The word ‘ecology’ can simply be defined as the study of plants and animals in relation to their environment. Ecology is derived from a Greek word Oikos which means home or a dwelling place. In other words, ecology can be defined as a field of study which deals with the relationship of living organisms with one another and with the environment in which they live. Ecology is often described as environmental biology.

Ecology is divided in two main branches:

Autecology: Autecology is concerned with the study of an individual organism or a single species of organism and its environment. For example, the study of a single rat and its environment.

Synecology: Synecology is concerned with the study of the inter-relationships between groups of organisms or species of organisms living together in an area. For example, the study of different organisms in a river in relation to their aquatic environment.


There are some important concepts commonly used in the study of ecology which enable one to understand the subject matter. Some of these ecological concepts include:

Atmosphere: The atmosphere is the gaseous portion of the earth. It is a layer of gases surrounding the earth. Over 99% of the atmosphere lies within 30km of the earth surface. It contains 0.03% carbon dioxide, 78% nitrogen, 21% oxygen and 0.97% rare or inert gases.

Biosphere or Ecosphere: The biosphere or ecosphere is the zone of the earth occupied by living organisms. It is a layer of life which exists on the earth surface. The biosphere is a narrow zone where complex biological and chemical activities occur. It can be found on air, land, soil and water. It provides habitat for organisms like animals, micro-organisms and plants.

Biotic Community or Biome: A biotic community is any naturally occurring group of different organisms living together and interacting in the same environment. A biome is the largest community of organisms, e.g. rain forest and Guinea savanna.

Ecological Niche: Ecological niche refers to the specific portion of a habitat which is occupied by a particular species or organism. Every organism is adapted to a specific place, and plays a role in that community e.g. it feeds on some organisms/serve as food for others, it derives/ obtains nutrients from its habitat/ returns nutrient to its habitat, it is either a producer or a consumer. The sum total of all these roles for any given organism is referred to as ecological niche. For example, a caterpillar and an aphid which live on the same plant can occupy different positions or ecological niches on the plant. The caterpillar lives mainly on the leaves and feeds on them while the Aphid lives on the young shoot and sucks sap from it. Although both organisms live on the same habitat, each has its own living space and source of food.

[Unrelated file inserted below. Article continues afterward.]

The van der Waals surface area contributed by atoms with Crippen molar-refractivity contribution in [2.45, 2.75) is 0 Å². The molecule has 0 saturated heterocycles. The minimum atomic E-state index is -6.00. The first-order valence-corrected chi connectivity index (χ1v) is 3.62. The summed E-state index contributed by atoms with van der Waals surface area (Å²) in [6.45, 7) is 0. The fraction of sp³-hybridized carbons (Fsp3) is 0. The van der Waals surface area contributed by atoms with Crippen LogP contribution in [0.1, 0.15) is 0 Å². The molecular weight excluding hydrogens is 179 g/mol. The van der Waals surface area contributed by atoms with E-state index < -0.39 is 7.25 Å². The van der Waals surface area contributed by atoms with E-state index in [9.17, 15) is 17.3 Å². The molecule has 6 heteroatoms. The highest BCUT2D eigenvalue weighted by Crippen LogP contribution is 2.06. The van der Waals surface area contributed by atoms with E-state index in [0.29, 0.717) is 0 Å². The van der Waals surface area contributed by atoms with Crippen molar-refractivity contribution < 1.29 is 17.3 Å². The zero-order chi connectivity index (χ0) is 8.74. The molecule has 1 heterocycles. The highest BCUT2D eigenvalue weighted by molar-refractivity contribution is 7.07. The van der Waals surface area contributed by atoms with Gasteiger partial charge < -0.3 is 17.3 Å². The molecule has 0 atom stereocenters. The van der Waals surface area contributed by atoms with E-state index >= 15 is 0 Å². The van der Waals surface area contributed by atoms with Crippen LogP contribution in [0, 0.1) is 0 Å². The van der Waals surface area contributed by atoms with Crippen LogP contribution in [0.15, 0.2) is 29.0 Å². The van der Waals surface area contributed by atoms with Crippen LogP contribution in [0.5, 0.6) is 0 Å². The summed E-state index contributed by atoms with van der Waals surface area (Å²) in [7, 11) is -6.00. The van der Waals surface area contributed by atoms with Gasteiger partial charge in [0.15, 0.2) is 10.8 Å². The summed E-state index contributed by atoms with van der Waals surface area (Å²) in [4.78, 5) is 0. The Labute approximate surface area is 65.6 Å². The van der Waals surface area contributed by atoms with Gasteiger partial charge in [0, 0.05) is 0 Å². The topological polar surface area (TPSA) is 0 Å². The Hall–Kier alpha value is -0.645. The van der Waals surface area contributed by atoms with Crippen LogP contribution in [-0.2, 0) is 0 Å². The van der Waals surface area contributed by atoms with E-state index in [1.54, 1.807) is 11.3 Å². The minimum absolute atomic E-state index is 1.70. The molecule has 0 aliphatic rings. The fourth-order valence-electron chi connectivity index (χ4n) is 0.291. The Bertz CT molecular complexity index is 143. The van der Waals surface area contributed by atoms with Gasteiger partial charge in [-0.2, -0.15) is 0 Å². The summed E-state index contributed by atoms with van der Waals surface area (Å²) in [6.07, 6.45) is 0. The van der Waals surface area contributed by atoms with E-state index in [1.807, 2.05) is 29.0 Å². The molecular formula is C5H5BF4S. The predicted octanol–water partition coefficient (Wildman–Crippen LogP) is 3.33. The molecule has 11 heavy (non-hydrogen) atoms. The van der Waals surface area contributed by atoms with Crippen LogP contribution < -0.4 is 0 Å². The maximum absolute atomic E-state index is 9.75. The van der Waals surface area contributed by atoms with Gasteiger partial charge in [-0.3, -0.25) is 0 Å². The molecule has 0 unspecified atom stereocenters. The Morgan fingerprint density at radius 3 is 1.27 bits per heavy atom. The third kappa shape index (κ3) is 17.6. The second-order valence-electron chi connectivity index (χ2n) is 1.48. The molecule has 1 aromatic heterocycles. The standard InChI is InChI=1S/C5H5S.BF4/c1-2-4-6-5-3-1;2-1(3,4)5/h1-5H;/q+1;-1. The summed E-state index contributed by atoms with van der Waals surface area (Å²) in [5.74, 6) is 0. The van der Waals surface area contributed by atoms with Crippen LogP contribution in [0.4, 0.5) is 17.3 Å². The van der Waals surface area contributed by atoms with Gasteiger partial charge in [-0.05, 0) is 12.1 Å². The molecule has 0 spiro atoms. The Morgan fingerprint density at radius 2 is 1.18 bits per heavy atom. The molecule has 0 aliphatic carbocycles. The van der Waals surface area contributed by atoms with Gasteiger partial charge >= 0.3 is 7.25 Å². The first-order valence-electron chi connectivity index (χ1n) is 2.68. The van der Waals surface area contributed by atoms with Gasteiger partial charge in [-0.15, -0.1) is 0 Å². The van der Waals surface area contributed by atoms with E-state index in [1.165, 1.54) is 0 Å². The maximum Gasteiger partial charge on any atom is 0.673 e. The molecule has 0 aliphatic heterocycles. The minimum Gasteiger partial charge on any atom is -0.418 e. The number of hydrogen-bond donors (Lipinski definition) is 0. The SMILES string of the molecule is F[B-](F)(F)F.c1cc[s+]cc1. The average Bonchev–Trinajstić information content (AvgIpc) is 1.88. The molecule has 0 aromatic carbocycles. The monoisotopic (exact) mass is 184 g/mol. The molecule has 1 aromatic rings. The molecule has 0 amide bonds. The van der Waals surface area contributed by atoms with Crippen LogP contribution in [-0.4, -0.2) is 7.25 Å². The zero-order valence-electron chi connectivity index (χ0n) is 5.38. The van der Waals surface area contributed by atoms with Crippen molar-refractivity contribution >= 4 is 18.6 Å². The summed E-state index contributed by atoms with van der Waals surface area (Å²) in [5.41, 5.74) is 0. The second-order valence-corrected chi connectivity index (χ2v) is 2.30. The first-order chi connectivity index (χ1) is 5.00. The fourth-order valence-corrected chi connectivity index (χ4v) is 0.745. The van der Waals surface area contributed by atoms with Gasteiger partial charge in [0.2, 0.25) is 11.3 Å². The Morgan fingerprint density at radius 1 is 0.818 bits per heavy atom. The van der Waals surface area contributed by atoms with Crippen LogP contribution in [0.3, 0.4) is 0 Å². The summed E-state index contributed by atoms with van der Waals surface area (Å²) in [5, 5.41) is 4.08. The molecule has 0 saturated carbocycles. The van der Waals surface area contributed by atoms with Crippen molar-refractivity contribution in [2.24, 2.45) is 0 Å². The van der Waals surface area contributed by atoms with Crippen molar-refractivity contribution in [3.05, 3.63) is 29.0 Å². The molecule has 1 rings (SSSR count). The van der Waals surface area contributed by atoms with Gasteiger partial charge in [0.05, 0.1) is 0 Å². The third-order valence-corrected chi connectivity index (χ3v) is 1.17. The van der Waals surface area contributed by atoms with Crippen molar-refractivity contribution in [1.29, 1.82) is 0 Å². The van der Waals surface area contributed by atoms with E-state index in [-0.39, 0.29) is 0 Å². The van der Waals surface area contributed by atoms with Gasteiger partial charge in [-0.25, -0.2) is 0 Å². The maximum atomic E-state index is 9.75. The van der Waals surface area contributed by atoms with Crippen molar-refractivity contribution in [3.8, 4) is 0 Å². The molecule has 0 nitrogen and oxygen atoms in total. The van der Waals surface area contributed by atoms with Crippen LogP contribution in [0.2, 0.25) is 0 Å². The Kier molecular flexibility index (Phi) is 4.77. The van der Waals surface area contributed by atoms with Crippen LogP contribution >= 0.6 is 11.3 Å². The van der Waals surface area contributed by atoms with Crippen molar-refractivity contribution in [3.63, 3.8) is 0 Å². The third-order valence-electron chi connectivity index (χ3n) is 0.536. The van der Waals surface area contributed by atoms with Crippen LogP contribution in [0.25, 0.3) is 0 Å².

Ecosystem: It’s a natural unit, made up of living organisms and their non-living components interacting together to produce a stable system. An ecosystem refers to a community of plants and animals functioning together with their non-living environment. In other words, ecosystem consists of the living factors (plants and animals) interacting with the non-living factors in an environment.

Community: This refers to a group of plants and animals that occupy a given area and are adaptable to the conditions of their environment. They are interdependent, i.e. depend on one another and can continue to live successfully and reproduce new offspring.

Climax Community: Climax community is established when a stable or unchanging community is attained in ecological succession. The community is in equilibrium with the environment. The vegetation reaches its highest development. The same species of animals, plants or organisms re-occur from year to year.

Environment: The environment includes all the factors external and internal, living and non-living factors which affects an organism.

Habitat: Habitat is defined as a place or home within an environment where an organism naturally lives or dwells. Habitat is also defined as an area occupied by a biotic community. In other words, habitat is any environment in which an organism lives naturally. It is the natural home of an organism. For example, the habitat of the fish is water.

The various types of aquatic habitat (i.e. live in water) such as lagoons, lakes, oceans, ponds, rivers, seas, streams and terrestrial habitat (live on land) e.g. desert, forest and savanna.

Every habitat is affected by some environmental factor(s)/ biotic and abiotic factors.

Habitat may be terrestrial e.g. desert/ grassland/ Savanna/ Tropical rain forest/ any suitable example, or aquatic, e.g. arboreal trunks/ lake pond/ leaf surface/ ocean/ or any suitable example.

Hydrosphere: Hydrosphere is the liquid or aquatic part of the earth or living world. It covers 70% of the earth crust. It holds water in various forms – gases (water vapour), liquid (water) and as solid (ice). Examples of hydrosphere are lake, oasis, ocean or sea, ponds, pools, rivers, spring and streams.

Lithosphere: The lithosphere is the solid portion of the earth. It is the outermost layer or zone of the earth crust. It is made up of rocks and mineral materials, and it also represents 30% of the earth surface. The outermost layer of the landmass is made up of loose rock materials like soil, sand and gravel. Lithosphere forms the basis of all human settlement.

Population: Population is defined as the total number of organisms of the same species living together in a given area at a given time. For example, the total number of tilapia fish in a pond constitutes the population of Tilapia fish in that habitat. 


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